Engaging Ideas — 12/9
Every week we curate stories and reports on complex issues. This week: The economic expectations of a divided country. School Choice 101. Adult students talk about college payoff, and a report on cost-saving competency-based education. The benefits of choosing a doctor with low office visit prices.
Is Democracy Doomed? We’ve Been Here Before. (Real Clear Politics)
We need not assume the worst based on one academic study. And there are plenty of institutional obstacles to Trump’s worst impulses. But we can’t necessarily wait for a Pearl Harbor to galvanize America. If we care about our democracy, we must tend to it every day, and speak out against any threats that may arise.
Getting Voters to Focus on the Things They Actually Know About (Governing)
National elections are flashier, but voters are often far more knowledgeable about local issues. We need to get them more engaged.
Despair and Hope in Trump’s America (The Atlantic)
From James Fallows: Americans are optimistic about the communities they live in — but not their nation. Why?
Americans Expect Economic Improvement in a Deeply Divided Country (The Atlantic)
A new poll reveals some optimism about the post-election economy along with doubts that Donald Trump can bring the country together.
Automation is inevitable. Here’s how to make sure we create jobs, not just destroy them. (Vox)
When society invents a new technology that makes workers more efficient, it has two options: It can employ the same number of workers and produce more goods and services, or it can employ fewer workers to produce the same number of goods and services. Jargon-filled media coverage makes this hard to see, but the Federal Reserve plays a central role in this decision. When the Fed pumps more money into the economy, people spend more and create more jobs. If the Fed fails to supply enough cash, then faster technological progress can lead to faster job losses — something we might be experiencing right now.
American Dream collapsing for young adults, study says, as odds plunge that children will earn more than their parents(Wonkblog)
Rising income inequality has eroded the ability for American children to grow up to earn more than their parents, according to groundbreaking new research from a superstar team of economists that carries deep implications for President-elect Donald Trump’s policy agenda.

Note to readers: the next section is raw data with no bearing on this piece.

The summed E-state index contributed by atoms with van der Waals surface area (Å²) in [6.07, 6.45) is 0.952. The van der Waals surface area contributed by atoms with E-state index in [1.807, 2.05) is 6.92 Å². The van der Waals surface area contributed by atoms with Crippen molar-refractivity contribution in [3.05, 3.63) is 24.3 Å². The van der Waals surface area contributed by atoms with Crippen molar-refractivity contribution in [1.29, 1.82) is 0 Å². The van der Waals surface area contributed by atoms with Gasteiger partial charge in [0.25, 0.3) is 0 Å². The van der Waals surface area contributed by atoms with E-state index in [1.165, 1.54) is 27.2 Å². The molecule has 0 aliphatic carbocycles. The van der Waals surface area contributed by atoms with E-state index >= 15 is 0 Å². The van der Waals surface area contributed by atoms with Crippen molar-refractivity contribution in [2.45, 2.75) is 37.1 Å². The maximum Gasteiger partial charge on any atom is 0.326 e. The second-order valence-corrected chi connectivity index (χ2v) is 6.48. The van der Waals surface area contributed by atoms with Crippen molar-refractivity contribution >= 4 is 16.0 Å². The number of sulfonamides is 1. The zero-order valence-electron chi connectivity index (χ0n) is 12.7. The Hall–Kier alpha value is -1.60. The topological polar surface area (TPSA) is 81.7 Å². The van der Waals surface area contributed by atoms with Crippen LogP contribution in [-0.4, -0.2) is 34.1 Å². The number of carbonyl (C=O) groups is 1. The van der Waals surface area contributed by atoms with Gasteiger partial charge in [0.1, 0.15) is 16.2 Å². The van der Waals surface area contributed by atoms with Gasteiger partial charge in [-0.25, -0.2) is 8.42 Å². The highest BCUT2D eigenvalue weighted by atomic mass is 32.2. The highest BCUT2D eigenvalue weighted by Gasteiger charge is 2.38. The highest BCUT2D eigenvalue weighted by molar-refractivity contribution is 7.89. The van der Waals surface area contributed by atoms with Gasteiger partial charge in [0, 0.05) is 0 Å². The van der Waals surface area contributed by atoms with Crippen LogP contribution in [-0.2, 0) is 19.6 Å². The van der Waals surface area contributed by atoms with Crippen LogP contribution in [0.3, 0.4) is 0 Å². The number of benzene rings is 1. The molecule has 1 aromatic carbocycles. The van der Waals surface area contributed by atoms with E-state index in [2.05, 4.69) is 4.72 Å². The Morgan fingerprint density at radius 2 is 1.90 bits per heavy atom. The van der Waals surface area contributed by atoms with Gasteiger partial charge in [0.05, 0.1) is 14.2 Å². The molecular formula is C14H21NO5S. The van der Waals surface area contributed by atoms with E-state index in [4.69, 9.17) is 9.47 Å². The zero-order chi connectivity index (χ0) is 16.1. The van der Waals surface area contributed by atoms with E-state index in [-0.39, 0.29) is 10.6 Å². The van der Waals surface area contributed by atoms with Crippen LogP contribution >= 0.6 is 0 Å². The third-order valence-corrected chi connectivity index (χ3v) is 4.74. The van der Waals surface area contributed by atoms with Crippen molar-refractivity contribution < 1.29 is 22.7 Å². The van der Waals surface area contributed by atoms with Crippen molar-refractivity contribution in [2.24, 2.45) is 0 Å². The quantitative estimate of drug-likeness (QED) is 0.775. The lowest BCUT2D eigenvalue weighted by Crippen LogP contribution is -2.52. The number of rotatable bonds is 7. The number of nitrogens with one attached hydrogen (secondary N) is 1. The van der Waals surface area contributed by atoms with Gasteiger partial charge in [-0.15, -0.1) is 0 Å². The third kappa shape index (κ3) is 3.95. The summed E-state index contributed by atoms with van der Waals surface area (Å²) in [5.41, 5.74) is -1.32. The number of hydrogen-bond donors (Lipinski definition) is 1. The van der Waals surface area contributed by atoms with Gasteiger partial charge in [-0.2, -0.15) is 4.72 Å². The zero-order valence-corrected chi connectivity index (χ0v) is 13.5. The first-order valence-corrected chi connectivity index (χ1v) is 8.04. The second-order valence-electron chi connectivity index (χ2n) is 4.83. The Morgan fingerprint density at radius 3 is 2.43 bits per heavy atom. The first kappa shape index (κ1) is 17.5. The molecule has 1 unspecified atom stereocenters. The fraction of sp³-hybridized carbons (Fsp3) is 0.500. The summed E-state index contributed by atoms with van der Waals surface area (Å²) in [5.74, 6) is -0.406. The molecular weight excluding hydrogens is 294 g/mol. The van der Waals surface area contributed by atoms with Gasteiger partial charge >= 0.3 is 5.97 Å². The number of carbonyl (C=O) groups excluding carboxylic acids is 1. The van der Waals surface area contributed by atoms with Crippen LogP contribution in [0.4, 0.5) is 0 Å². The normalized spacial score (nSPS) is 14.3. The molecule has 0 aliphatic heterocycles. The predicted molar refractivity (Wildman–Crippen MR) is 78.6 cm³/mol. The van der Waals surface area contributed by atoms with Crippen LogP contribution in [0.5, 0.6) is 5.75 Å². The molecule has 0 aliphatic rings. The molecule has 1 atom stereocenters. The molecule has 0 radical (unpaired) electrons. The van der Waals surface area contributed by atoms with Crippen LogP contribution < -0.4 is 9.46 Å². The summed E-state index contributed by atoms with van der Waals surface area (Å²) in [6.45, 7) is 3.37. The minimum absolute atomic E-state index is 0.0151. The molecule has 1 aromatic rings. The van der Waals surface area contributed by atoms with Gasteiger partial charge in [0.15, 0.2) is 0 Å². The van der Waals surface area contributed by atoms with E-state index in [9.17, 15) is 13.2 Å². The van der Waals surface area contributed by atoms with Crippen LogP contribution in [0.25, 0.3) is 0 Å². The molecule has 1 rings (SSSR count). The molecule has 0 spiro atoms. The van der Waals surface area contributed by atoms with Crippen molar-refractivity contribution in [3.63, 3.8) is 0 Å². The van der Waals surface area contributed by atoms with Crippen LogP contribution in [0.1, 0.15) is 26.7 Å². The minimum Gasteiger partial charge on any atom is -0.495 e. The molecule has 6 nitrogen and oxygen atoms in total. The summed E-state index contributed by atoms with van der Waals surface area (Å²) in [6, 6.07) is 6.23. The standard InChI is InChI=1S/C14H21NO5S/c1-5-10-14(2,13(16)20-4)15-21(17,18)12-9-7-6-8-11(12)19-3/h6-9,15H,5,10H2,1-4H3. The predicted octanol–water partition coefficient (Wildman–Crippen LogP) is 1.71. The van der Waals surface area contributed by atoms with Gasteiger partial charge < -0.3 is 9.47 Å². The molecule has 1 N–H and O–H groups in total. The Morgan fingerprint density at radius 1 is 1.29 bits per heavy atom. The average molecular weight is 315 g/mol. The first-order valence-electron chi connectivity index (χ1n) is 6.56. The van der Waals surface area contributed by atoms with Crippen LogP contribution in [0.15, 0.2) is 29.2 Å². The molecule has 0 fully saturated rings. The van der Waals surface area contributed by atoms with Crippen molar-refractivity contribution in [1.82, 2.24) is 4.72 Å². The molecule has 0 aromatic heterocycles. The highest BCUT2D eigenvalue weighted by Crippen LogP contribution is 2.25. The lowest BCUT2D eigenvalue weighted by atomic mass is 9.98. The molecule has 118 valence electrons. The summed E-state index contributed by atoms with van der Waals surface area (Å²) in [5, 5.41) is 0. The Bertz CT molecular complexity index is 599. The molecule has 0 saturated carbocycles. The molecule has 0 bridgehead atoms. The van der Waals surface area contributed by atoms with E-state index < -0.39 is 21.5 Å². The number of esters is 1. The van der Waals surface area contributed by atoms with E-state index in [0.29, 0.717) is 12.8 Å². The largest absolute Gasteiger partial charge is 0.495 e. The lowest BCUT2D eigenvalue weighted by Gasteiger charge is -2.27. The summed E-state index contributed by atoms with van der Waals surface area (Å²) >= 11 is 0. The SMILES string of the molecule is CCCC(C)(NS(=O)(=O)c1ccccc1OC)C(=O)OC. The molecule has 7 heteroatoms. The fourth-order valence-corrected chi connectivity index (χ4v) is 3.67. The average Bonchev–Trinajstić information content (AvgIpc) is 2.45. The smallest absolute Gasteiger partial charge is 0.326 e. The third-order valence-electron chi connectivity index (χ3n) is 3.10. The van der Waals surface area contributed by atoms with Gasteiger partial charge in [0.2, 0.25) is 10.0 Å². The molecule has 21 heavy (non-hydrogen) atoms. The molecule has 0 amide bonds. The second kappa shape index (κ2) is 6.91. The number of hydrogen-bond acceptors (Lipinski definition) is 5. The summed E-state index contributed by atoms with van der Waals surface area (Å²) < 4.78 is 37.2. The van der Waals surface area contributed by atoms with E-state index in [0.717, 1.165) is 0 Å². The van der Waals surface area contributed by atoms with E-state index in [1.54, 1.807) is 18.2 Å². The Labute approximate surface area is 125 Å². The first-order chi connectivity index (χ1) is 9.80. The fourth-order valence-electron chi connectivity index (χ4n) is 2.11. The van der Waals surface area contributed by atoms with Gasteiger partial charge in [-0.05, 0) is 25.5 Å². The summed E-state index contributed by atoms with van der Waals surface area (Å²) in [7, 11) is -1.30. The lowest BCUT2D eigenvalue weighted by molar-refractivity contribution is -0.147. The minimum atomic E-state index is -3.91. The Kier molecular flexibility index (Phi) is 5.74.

School Choice 101: What It Is, How It Works And Does It Work? (NPR)
President-elect Donald J. Trump said on the campaign trail that school choice is “the new civil rights issue of our time.” But talk of school choice is, at best, confusing.
Pay for Success’ Funding Model Focus of Policy Toolkit (EdWeek)
As policymakers start to embrace these funding models for early childhood education, how should they make sure they’re investing in quality programs? What are the appropriate results to measure, and how should the programs be evaluated? The Urban Institute released a pay for success toolkit Wednesday to help answer those questions. See the toolkit here.
Despite Frequent Screen Time, Parents See Selves as Good Examples (EdWeek)
The study, “The Common Sense Census: Plugged-In Parents of Tweens and Teens 2016,” aims to analyze how parents contribute to the teen and “tween” media use landscape. Key findings from the study, based upon almost 1,800 parent responses: Parents spend an average of 9 hours and 22 minutes per day on screen time (1:39 for work purposes, and 7:43 for personal purposes.) White parents, better educated parents and higher wage-earners reported spending the least time in front of screens. Seventy-eight percent of parents believe they do a good job of modeling appropriate media use to their children. Mothers are slightly more likely to hold this belief than fathers.
Higher Education & Workforce Development
Older Americans Went Back to School During the Recession. Did It Pay Off? (FiveThirtyEight)
Selinger said that he doesn’t regret his decision, and it eventually began to pay off. After earning his CNA, he took science prerequisites and applied to nursing school for an associate degree. His income doubled when he completed it in May 2013, at age 48. With additional promotions and overtime pay, he now earns more than $60,000 a year — but he’s gone as far as he can with an associate degree. This spring, he began taking classes toward his second bachelor’s.